Calligraphy project – Italic

Calligraphy comes from the Greek Kallos Graphe, meaning beautiful handwriting. For centuries calligraphy was cherished and used for the most important writing documents and as decoration. In this text we will takl about the Italic, which everybody heard of. But can you do it by hand, not the keyboard? Here is the short introduction on how to start with Italic calligraphy.The Italic handwriting is a quickly written alphabet developed in Italyduring the Renaissance. It is a very elegant handwriting which once you have mastered it, will enable you to achieve some beautiful results. It is easy to read and ideal for things like birthday cards. It is as well to remember when sending cards that the recipient may not be as familiar with calligraphic shapes as you are, so a simple, flowing alphabet such as Italic is often an ideal choice to use.

Italic 7

In order to follow the alphabet, begin at the dot then note the arrows and numbers, which indicate the direction and order of strokes.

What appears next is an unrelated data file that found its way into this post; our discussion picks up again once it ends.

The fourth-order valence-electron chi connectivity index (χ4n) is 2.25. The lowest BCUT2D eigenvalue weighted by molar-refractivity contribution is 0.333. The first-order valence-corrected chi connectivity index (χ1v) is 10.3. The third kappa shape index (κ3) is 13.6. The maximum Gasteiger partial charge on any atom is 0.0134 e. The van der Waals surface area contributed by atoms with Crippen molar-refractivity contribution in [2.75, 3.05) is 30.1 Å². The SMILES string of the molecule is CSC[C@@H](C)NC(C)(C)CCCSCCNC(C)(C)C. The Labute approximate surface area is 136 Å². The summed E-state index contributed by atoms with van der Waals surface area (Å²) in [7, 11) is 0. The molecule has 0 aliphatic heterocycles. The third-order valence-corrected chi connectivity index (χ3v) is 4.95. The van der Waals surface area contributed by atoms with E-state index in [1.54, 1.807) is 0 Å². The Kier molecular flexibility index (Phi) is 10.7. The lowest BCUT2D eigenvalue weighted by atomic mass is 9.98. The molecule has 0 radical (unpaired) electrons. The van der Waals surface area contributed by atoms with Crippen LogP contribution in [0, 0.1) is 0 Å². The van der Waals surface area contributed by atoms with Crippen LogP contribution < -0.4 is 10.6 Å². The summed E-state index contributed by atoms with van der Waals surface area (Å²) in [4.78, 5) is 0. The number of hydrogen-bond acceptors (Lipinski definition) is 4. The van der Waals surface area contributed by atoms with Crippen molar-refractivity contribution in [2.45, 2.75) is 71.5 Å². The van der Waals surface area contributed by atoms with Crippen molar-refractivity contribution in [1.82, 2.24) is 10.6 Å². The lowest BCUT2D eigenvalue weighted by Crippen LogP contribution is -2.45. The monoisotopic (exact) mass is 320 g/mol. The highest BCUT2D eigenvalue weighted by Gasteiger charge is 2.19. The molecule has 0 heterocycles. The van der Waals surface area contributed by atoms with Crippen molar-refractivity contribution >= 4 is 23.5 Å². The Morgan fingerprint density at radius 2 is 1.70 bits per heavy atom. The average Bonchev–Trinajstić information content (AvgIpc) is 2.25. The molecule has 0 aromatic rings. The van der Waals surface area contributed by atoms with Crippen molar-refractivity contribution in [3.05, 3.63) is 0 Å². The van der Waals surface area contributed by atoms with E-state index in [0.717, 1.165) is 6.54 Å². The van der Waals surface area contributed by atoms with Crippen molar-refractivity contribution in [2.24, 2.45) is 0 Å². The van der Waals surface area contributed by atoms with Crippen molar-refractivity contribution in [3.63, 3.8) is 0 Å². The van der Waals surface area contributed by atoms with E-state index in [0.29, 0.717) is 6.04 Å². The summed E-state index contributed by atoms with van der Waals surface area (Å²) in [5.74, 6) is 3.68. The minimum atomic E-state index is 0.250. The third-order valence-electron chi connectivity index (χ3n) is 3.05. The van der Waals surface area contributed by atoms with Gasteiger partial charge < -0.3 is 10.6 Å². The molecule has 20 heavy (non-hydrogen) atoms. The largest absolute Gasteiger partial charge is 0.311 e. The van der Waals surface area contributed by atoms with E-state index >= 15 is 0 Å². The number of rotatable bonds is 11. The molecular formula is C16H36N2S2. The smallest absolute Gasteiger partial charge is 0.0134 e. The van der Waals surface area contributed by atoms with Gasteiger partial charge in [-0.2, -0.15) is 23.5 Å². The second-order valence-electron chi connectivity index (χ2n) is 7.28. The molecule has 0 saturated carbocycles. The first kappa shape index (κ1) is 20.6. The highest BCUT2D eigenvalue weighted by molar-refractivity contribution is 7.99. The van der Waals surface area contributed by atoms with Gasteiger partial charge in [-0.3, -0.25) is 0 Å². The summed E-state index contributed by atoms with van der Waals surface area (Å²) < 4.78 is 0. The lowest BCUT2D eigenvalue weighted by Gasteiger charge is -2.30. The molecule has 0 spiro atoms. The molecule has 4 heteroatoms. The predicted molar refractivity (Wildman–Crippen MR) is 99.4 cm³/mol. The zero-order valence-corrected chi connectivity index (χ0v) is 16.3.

Italic 1

To start with, do some flow exercises using the pen, ink and grided paper. Make sure the surface you are writing on is clean and free from grease. To avoid grease on paper, try not to touch it with your fingertips. Try to have a piece of paper under your hand at all times, however clean your handsare,as grease or sweat may rub off on to the paper and make it almost impossible to write on.

Italic 5

Use the flow exercises as a means to get the pen working efficiently. Only attempt the letter once you are confident that everything is working properly for you.

When you start the alphabet, remember to keep the pen at an angle of about 40-45 degrees.

Italic 6

This alphabet is based on a nice oval ‘O’, so practice this letter first. Then, practice the other letters in this groups. Note that the height of this lower case italic is 4 nib widths. The capital alphabet is 6 nib widths high (2 nibs higher than lower case).

One basic rule when trying to achieve good spacing is to remember that two straight strokes are further apart than a straight stroke, and a curve and two curves are even closer.

Italic 3

If you find that your writing tends to lean, don’t worry; it’s permissible to do this with the Italic hand, provided that all the letterslean in the same direction! On the other hand do not force your writing to lean, as you will find the lettering will not flow well and do not allow it to lean backwards.

Italic 8

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